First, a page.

GPU-backed Jupyter Notebooks
GPU-backed Jupyter Notebooks¶
Jupyter notebooks are a useful tool for interactive development, debugging, and visualization. SkyPilot makes the process of running a GPU-backed Jupyter notebook simple by automatically managing provisioning and port forwarding.
To get a machine with a GPU attached, we recommend using an interactive GPU node. You can read more about interactive nodes here.
# Launch a VM with 1 NVIDIA GPU and forward port 8888 to localhost sky gpunode -p 8888 -c jupyter-vm --gpus K80:1
View the supported GPUs with the
sky show-gpus command.
The above command will automatically log in to the cluster once the cluster is provisioned (or re-use an existing one).
Inside the VM, you can run the following commands to start a Jupyter session:
pip install jupyter jupyter notebook
In your local browser, you should now be able to access
localhost:8888 and see the following screen:
Enter the password or token and you will be directed to a page where you can create a new notebook.
You can verify that this notebook is running on the GPU-backed instance using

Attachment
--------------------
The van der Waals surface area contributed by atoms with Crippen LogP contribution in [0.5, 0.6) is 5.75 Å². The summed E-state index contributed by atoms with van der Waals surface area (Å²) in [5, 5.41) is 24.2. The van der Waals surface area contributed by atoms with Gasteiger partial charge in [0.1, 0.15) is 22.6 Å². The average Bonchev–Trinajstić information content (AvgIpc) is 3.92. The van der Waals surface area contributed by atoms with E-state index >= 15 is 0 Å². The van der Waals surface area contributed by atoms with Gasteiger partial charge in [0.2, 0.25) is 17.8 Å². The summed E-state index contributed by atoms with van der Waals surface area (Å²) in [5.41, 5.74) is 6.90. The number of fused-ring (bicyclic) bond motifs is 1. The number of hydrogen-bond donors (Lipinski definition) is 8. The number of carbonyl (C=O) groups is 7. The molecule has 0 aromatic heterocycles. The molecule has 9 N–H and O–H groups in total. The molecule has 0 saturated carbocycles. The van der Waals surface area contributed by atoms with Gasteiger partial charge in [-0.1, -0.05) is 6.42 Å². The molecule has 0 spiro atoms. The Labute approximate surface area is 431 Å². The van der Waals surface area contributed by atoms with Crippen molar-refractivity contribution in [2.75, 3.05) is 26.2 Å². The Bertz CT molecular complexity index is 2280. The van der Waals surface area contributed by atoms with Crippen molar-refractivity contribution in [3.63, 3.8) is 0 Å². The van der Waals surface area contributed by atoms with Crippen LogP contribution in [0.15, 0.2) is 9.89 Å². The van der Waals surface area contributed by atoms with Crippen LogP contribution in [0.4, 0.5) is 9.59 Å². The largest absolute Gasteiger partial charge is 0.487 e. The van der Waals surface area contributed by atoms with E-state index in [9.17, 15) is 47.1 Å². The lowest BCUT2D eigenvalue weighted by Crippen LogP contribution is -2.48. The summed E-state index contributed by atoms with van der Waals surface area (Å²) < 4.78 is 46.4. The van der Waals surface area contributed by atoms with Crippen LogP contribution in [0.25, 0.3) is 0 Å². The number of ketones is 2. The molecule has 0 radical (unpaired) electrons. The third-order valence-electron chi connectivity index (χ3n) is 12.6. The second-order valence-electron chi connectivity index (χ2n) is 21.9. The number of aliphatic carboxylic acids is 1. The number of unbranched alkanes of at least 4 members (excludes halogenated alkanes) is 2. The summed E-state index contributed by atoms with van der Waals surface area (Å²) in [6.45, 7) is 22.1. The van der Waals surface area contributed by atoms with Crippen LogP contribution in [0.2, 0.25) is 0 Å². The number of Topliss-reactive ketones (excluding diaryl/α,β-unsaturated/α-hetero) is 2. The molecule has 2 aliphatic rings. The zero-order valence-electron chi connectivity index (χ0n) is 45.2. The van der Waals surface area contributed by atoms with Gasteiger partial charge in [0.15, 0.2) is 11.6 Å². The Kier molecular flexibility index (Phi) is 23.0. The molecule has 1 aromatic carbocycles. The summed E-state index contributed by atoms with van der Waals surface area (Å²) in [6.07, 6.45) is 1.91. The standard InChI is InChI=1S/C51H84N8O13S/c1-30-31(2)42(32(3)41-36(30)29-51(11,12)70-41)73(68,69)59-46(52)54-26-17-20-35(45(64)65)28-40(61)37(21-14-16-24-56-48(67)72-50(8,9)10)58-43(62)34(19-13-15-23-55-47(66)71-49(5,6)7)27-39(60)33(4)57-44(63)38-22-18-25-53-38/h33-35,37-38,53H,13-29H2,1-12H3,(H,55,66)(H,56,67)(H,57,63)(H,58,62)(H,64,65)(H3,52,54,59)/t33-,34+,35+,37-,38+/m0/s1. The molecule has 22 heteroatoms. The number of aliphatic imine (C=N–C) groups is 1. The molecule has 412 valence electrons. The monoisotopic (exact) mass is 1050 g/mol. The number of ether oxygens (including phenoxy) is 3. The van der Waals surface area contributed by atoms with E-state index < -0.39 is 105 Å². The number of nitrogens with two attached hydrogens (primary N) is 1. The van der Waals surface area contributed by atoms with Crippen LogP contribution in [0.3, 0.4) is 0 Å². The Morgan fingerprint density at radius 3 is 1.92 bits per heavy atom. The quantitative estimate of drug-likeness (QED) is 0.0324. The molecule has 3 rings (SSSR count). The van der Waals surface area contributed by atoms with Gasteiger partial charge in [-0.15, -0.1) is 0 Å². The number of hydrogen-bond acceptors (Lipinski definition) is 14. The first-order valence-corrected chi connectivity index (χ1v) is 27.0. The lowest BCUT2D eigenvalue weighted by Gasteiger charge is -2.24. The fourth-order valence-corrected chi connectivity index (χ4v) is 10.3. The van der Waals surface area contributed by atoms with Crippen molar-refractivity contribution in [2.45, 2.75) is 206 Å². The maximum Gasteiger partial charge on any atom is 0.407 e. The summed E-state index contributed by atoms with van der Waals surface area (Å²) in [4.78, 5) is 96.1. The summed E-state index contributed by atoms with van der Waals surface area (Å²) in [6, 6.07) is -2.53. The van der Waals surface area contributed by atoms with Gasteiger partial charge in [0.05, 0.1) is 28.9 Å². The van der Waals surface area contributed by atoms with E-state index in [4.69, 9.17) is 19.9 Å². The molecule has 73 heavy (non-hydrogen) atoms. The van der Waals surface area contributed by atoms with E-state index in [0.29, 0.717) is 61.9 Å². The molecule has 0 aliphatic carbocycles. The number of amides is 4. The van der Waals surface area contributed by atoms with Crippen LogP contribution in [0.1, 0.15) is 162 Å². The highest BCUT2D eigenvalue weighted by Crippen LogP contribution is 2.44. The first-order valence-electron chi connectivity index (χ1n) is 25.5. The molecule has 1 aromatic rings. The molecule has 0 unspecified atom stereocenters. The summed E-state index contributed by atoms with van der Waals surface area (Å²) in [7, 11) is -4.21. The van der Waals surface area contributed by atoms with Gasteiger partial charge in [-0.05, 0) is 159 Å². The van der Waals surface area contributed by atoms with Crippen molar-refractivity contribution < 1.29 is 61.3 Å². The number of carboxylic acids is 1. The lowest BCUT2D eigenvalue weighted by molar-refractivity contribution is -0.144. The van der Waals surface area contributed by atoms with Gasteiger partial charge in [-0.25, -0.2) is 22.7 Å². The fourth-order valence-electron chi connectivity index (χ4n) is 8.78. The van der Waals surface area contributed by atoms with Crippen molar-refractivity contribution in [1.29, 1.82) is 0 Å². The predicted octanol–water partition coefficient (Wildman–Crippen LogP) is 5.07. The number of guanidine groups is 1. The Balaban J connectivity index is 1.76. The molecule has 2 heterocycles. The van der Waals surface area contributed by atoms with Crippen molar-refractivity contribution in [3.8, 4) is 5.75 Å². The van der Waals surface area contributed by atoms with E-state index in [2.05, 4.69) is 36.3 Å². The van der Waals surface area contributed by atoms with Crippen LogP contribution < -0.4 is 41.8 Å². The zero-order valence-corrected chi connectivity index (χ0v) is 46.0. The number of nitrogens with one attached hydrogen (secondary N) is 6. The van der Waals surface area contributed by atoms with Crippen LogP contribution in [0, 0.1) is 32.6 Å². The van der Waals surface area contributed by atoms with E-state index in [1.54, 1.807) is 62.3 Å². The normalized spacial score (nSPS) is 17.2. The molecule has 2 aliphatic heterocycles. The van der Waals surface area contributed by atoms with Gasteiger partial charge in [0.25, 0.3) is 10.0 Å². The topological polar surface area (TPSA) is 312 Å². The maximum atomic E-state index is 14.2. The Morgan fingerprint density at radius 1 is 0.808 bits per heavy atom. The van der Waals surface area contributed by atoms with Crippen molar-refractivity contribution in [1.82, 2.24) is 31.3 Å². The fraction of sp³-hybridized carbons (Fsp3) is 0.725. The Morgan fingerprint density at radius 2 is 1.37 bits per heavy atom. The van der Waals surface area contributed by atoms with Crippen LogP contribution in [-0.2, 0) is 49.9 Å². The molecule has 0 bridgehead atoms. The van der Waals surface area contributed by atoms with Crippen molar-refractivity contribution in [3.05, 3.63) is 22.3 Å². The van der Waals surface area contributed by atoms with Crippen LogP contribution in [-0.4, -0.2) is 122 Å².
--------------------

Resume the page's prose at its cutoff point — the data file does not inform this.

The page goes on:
The GPU node is a normal SkyPilot cluster, so you can use the usual CLI commands on it. For example, run
sky down/stop to terminate or stop it, and
sky exec to execute a task.
Notebooks in SkyPilot tasks¶
Jupyter notebooks can also be used in SkyPilot tasks, allowing access to the full range of SkyPilot’s features including mounted storage and autostop.
jupyter.yaml is an example of a task specification that can launch notebooks with SkyPilot.
# jupyter.yaml name: jupyter resources: accelerators: K80:1 file_mounts: /covid: source: s3://fah-public-data-covid19-cryptic-pockets mode: MOUNT setup: | pip install --upgrade pip conda init bash conda create -n jupyter python=3.9 -y conda activate jupyter pip install jupyter run: | cd ~/sky_workdir conda activate jupyter jupyter notebook --port 8888
Launch the GPU-backed Jupyter notebook:
sky launch -c jupyter jupyter.yaml
To access the notebook locally, use SSH port forwarding.
ssh -L 8888:localhost:8888 jupyter
You can verify that this notebook has access to the mounted storage bucket.